Thousands gather to bid farewell to Rubber Duck
Tens of thousands of people packed Tsim Sha Tsui yesterday to say goodbye to the giant rubber duck on its last day in town.
In the morning, the Chan family enjoyed their first encounter with the duck. Halas Chan, eight, said: "I want to see how the giant duck works." The boy also guided his sister Halina, three, on how to create the appearance of touching the duck in a photo.
Many chose to capture their last moments with the 16.5-metre inflatable sculpture through photos, but a group of children opted to do so with crayons.
Sharon Lee Hiu-tung, 11, said she believed the hardest part to draw would be the feet, but the duck did not show its feet.
"I want to buy a bathtub duck to take home. I also want to make one with clay," she said.
Many were sad to see Dutch artist Florentijn Hofman's Rubber Duck, which arrived on May 2, deflated at midnight.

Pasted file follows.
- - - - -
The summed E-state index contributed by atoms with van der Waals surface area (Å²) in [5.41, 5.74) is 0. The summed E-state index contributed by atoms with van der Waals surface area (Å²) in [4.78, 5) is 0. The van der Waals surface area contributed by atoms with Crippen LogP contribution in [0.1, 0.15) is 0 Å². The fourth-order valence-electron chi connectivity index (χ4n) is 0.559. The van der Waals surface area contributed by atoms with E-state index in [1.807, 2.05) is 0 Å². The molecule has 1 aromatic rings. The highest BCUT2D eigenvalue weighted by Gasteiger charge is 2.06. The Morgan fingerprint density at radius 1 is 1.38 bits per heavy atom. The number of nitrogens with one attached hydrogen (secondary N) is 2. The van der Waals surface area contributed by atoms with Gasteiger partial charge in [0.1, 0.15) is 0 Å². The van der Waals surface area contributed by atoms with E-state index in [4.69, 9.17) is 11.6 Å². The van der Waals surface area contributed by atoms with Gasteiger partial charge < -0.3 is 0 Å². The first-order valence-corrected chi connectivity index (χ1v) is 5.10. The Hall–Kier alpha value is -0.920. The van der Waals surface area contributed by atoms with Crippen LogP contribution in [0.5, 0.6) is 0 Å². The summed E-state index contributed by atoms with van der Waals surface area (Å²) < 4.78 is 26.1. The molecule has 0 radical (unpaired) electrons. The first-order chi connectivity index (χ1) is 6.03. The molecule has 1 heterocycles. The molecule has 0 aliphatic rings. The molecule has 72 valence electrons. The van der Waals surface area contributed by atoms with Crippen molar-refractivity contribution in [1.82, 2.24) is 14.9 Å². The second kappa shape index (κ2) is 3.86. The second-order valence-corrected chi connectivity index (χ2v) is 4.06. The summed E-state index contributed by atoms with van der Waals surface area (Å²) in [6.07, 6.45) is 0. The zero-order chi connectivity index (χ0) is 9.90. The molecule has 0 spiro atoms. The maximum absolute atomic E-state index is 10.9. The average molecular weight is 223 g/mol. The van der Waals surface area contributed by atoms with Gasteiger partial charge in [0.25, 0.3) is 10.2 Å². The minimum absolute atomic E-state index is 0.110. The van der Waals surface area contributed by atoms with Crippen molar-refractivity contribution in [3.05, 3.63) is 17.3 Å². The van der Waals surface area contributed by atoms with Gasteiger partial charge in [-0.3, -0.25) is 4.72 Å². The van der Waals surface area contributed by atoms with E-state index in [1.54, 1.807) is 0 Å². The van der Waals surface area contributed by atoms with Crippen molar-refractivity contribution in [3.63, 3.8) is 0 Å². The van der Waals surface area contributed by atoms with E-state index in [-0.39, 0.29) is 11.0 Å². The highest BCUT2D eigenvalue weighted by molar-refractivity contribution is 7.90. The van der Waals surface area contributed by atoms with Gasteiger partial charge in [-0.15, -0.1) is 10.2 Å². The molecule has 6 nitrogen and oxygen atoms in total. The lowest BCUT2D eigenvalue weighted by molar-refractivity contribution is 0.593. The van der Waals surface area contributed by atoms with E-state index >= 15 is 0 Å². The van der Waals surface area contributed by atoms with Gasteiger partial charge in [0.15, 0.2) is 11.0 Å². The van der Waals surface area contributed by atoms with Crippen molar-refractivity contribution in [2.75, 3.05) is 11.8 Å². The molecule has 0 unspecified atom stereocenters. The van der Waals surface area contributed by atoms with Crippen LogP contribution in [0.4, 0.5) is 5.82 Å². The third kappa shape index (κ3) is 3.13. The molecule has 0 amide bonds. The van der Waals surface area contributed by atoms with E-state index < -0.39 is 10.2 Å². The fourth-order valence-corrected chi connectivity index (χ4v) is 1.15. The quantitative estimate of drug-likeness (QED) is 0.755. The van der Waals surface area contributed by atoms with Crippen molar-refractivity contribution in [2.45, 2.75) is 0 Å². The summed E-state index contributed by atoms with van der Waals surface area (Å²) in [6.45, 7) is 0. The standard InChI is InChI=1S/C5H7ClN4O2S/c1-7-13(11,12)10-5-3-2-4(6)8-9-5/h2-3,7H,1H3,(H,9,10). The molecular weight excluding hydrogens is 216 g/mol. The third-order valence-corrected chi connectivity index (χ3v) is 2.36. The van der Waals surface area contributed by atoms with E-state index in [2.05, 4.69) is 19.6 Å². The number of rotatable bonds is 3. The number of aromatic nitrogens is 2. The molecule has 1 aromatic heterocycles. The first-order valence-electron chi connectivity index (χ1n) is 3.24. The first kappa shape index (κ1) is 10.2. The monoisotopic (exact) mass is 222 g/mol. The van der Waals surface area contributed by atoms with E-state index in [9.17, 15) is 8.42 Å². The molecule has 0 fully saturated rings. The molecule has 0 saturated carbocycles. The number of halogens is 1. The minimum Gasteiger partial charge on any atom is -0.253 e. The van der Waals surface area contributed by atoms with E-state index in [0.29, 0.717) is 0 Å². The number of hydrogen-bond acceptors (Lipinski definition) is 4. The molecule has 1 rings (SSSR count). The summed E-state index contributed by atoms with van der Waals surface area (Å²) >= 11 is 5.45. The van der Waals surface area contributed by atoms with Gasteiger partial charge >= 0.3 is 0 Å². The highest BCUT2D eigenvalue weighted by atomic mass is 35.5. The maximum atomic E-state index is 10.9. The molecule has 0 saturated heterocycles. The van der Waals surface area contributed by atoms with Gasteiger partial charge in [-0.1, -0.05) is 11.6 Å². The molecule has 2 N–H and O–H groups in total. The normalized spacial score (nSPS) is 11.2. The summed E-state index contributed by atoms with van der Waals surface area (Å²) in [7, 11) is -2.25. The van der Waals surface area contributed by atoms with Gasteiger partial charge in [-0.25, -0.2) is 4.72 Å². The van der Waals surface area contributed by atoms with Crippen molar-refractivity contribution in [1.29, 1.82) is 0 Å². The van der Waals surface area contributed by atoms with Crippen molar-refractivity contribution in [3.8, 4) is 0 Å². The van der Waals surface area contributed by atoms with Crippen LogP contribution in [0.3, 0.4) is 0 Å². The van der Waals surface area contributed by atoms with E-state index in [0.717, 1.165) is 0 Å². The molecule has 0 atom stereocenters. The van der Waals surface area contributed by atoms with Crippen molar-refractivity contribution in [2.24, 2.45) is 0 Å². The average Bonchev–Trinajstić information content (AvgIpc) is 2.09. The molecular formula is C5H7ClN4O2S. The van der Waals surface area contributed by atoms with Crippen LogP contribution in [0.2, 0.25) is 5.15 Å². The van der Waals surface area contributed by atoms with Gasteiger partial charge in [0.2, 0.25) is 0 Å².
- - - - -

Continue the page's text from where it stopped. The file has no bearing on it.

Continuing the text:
At last night's farewell party outside Harbour City, Hofman thanked Hongkongers for their support.
"Thank you for adopting the Rubber Duck project in your heart," he said, adding that the duck would go to Azerbaijan and then the United States next.
Street vendors nearby said selling rubber duck toys and accessories had nearly tripled their profits in the past month.
One stall owner said she normally made about HK$15,000 a month, but that in the past month, she raked in more than HK$40,000 - the most profitable period since she took over the business a few years ago.
Meanwhile, "Inflation!", a free exhibition of six giant inflatable sculptures, also ended its seven-week run yesterday.
Among the works displayed on the West Kowloon promenade were US artist Paul McCarthy's sculpture Complex Pile - which many have said resembles excrement - and Chinese artist Cao Fei's House Of Treasures, a sculpture of a pig.